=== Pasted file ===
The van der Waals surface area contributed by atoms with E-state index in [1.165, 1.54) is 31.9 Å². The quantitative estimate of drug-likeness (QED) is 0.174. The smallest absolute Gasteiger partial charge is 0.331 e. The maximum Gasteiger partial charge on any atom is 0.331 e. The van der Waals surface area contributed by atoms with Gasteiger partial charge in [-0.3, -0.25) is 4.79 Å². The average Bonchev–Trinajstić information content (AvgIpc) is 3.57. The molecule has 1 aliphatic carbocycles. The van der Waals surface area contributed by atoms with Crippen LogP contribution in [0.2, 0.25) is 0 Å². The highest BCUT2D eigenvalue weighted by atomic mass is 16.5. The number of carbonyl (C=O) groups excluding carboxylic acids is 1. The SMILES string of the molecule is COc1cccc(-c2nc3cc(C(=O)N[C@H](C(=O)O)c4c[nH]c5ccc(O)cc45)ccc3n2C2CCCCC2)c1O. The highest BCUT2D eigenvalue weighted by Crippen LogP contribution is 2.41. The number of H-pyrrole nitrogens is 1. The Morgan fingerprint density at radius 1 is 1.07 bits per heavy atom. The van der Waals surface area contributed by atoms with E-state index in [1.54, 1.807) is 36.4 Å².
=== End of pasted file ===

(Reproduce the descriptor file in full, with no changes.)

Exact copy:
The van der Waals surface area contributed by atoms with E-state index in [1.165, 1.54) is 31.9 Å². The quantitative estimate of drug-likeness (QED) is 0.174. The smallest absolute Gasteiger partial charge is 0.331 e. The maximum Gasteiger partial charge on any atom is 0.331 e. The van der Waals surface area contributed by atoms with Gasteiger partial charge in [-0.3, -0.25) is 4.79 Å². The average Bonchev–Trinajstić information content (AvgIpc) is 3.57. The molecule has 1 aliphatic carbocycles. The van der Waals surface area contributed by atoms with Crippen LogP contribution in [0.2, 0.25) is 0 Å². The highest BCUT2D eigenvalue weighted by atomic mass is 16.5. The number of carbonyl (C=O) groups excluding carboxylic acids is 1. The SMILES string of the molecule is COc1cccc(-c2nc3cc(C(=O)N[C@H](C(=O)O)c4c[nH]c5ccc(O)cc45)ccc3n2C2CCCCC2)c1O. The highest BCUT2D eigenvalue weighted by Crippen LogP contribution is 2.41. The number of H-pyrrole nitrogens is 1. The Morgan fingerprint density at radius 1 is 1.07 bits per heavy atom. The van der Waals surface area contributed by atoms with E-state index in [1.54, 1.807) is 36.4 Å².